In the Star Trek universe, tricorders are used for applications ranging from disease diagnosis to analyzing the atmosphere on an alien planet. Now a team of scientists might have created a tricorder for our own universe. The device would use electromagnetic waves to detect explosives in the ground, and it might even help diagnose cancer. The researchers from Stanford University published a study about the device in Applied Physics Letters.
Researchers from the University of Erlangen-Nuremberg, the Max Planck Institute for Informatics, and Stanford University have developed a new method for "real-time facial reenactment." This means that you can have one person making faces or mouthing words, and those expressions and movements are simultaneously displayed on live video of the face of someone else.
Think about how jellyfish or squid move. You're imagining a graceful display of jet propulsion, right? It's not uncommon for underwater species to take advantage of their environment to propel themselves through it. In a study released in Nature Communications today, researchers from the Marine Biological Laboratory in Woods Hole, Oregon University, and Stanford University detail how colonies of tiny hydrozoans use jet propulsion in concert with each other.
Almost all of the electronic devices that we carry around with us all day now rely on one key, but increasingly antiquated, technology: the lithium-ion battery. A mainstay of rechargeable power for the last couple decades, this battery technology has gotten only minor refinements. But a substantial improvement in stored power may be in the offing, thanks to researchers at Stanford University, who have developed a new battery technology based on aluminum.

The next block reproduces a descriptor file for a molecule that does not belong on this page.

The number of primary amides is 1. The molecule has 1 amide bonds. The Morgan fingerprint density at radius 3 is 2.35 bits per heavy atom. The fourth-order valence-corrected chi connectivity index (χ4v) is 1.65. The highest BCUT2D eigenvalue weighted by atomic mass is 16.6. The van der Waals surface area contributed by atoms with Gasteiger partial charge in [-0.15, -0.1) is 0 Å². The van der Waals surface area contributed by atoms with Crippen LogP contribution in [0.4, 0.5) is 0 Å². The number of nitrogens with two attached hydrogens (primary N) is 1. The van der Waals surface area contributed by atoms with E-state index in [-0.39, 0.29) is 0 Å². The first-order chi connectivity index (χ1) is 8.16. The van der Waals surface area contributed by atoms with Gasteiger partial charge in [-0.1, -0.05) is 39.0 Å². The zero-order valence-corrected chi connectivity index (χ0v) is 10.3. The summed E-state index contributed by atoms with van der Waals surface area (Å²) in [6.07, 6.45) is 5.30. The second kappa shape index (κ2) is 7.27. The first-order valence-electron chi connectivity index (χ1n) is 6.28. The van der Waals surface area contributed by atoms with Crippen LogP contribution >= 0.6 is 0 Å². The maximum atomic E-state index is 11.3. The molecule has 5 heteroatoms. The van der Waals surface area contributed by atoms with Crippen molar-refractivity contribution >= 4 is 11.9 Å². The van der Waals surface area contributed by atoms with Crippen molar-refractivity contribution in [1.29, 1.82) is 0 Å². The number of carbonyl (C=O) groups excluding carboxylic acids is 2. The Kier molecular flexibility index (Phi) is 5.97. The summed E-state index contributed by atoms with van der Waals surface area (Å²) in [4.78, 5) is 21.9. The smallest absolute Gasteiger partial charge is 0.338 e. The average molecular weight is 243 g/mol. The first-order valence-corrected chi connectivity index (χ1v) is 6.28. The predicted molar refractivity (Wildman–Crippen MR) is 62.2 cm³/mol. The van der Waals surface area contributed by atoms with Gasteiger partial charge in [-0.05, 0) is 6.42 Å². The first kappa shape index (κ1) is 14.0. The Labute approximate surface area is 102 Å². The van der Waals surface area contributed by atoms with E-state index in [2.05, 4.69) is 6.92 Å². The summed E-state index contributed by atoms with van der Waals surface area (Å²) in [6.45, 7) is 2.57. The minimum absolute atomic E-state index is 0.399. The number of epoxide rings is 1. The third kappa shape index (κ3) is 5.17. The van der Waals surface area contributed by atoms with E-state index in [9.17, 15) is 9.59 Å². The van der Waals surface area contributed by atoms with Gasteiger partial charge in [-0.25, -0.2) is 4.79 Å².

NASA is working on a prototype drone that will be able to survey Mars from a modest altitude. But what if instead of shipping a drone to Mars, we could just ship small vials of cells, and use them to grow a biodegradable drone on the Red Planet? A team of students from Stanford University, Spelman College, and Brown University created such a drone last summer, which they then entered into the 2014 International Genetically Engineered Machine competition.
Fifty years ago, in December 1964, Popular Science featured a machine that would probe the deepest secrets of matter. Just west of Stanford University, the U.S. Department of Energy was building a two mile long underground linear particle accelerator, designed to look for the tiniest pieces that make up a proton. The Feds spent $114 million--the modern-day equivalent of $873 million--building the atom-smasher.